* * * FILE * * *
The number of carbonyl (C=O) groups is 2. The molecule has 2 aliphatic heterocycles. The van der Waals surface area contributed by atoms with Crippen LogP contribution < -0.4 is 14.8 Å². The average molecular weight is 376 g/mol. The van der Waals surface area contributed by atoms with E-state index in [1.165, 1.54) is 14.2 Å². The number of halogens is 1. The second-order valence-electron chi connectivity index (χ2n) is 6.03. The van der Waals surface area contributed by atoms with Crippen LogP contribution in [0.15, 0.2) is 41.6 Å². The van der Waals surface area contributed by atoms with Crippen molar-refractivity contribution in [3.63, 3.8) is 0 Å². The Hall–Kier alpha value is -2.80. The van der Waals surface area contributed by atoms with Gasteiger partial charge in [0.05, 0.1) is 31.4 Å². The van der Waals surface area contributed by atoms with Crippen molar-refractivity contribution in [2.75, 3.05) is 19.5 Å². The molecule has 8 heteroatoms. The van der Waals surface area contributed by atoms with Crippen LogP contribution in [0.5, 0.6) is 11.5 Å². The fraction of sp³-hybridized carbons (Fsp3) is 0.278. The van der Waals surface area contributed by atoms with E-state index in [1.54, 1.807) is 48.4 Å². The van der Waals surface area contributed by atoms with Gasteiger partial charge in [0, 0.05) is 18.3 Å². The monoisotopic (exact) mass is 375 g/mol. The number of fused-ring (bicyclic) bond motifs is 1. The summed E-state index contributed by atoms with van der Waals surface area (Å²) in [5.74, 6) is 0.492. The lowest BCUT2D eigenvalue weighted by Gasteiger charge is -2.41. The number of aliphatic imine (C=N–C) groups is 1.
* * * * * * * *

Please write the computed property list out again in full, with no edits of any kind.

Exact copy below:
The number of carbonyl (C=O) groups is 2. The molecule has 2 aliphatic heterocycles. The van der Waals surface area contributed by atoms with Crippen LogP contribution < -0.4 is 14.8 Å². The average molecular weight is 376 g/mol. The van der Waals surface area contributed by atoms with E-state index in [1.165, 1.54) is 14.2 Å². The number of halogens is 1. The second-order valence-electron chi connectivity index (χ2n) is 6.03. The van der Waals surface area contributed by atoms with Crippen LogP contribution in [0.15, 0.2) is 41.6 Å². The van der Waals surface area contributed by atoms with Crippen molar-refractivity contribution in [3.63, 3.8) is 0 Å². The Hall–Kier alpha value is -2.80. The van der Waals surface area contributed by atoms with Gasteiger partial charge in [0.05, 0.1) is 31.4 Å². The van der Waals surface area contributed by atoms with Crippen molar-refractivity contribution in [2.75, 3.05) is 19.5 Å². The molecule has 8 heteroatoms. The van der Waals surface area contributed by atoms with Crippen LogP contribution in [0.5, 0.6) is 11.5 Å². The fraction of sp³-hybridized carbons (Fsp3) is 0.278. The van der Waals surface area contributed by atoms with E-state index in [1.54, 1.807) is 48.4 Å². The van der Waals surface area contributed by atoms with Gasteiger partial charge in [0, 0.05) is 18.3 Å². The monoisotopic (exact) mass is 375 g/mol. The number of fused-ring (bicyclic) bond motifs is 1. The summed E-state index contributed by atoms with van der Waals surface area (Å²) in [5.74, 6) is 0.492. The lowest BCUT2D eigenvalue weighted by Gasteiger charge is -2.41. The number of aliphatic imine (C=N–C) groups is 1.